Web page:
Developer sues co-op residents over construction defect claims

On Behalf of | Apr 22, 2014 | Construction

About two years ago, residents of a Harlem cooperative wrote a letter drawing attention to what they claimed were construction defects in their city-subsidized building. The letter was sent to the Department of Housing Preservation and Development (HPD), and this year the letter was disseminated to state legislators.

Now the building developer is suing three of the co-op residents, accusing them of defamation. Madison Park Development Associates is seeking $1 million from each of the residents, who live in a middle-income co-op. The firm is also seeking an additional $1.25 million.

According to the three residents, however, the letter alleging construction defects and faulty repairs was signed by dozens of residents. In particular, it was claimed that leaks have persisted in the nine-story building since its construction in 2002.

Meanwhile, the developer points to a city report from 2012 that apparently deems the building as satisfactory.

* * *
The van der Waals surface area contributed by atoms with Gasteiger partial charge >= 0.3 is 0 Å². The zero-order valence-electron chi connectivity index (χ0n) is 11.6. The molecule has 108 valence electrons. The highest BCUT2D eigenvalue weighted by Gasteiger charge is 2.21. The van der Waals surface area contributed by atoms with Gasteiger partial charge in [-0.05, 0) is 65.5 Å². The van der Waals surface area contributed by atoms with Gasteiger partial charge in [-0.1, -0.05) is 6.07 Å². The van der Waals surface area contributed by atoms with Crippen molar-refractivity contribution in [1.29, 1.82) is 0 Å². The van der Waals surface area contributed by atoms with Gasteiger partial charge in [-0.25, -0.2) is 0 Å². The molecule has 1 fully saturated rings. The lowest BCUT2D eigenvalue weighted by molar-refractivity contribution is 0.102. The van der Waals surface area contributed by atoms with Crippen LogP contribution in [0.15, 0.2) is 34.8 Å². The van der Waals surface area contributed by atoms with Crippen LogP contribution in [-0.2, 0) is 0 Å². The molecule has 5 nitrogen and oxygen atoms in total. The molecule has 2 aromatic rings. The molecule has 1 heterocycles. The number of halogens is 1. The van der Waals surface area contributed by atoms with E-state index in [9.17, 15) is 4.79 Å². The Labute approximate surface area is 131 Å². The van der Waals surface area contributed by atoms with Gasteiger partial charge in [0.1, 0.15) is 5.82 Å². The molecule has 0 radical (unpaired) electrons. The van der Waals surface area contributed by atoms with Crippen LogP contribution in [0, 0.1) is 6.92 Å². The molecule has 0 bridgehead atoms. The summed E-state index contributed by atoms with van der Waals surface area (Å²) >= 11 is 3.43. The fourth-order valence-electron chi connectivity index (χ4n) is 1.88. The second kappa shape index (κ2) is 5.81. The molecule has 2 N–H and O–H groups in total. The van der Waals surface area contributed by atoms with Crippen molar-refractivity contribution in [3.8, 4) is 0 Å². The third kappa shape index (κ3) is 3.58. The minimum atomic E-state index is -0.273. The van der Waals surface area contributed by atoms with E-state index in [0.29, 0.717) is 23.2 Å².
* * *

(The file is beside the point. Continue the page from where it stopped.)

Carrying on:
The head of the development firm characterized the residents’ concerns as “made up” and not “fact-based.”

Union officials have also weighed in on the dispute, claiming that the lawsuit is indicative of the HPD’s favoritism in awarding contracts to developers that don’t deliver safe, well-built homes.

In response, a director with the New York State Association for Affordable Housing blamed unions for the high cost of building affordable housing.

The outcome of the defamation lawsuit remains to be seen. New York law prohibits suing a private citizen for voicing an opinion about a public issue.

Construction disputes between developers, management and unit owners can become extremely complex, and early intervention is often the key to limiting costs for everyone involved. If you find yourself tangled in such a dispute, then a real estate attorney can help clarify your options for a favorable resolution.

Source: New York Daily News, “EXLUSIVE: Harlem homeowners hit back at ‘rich, powerful’ real estate developer who slapped them with $4.25M lawsuit,” Daniel Beekman, April 11, 2014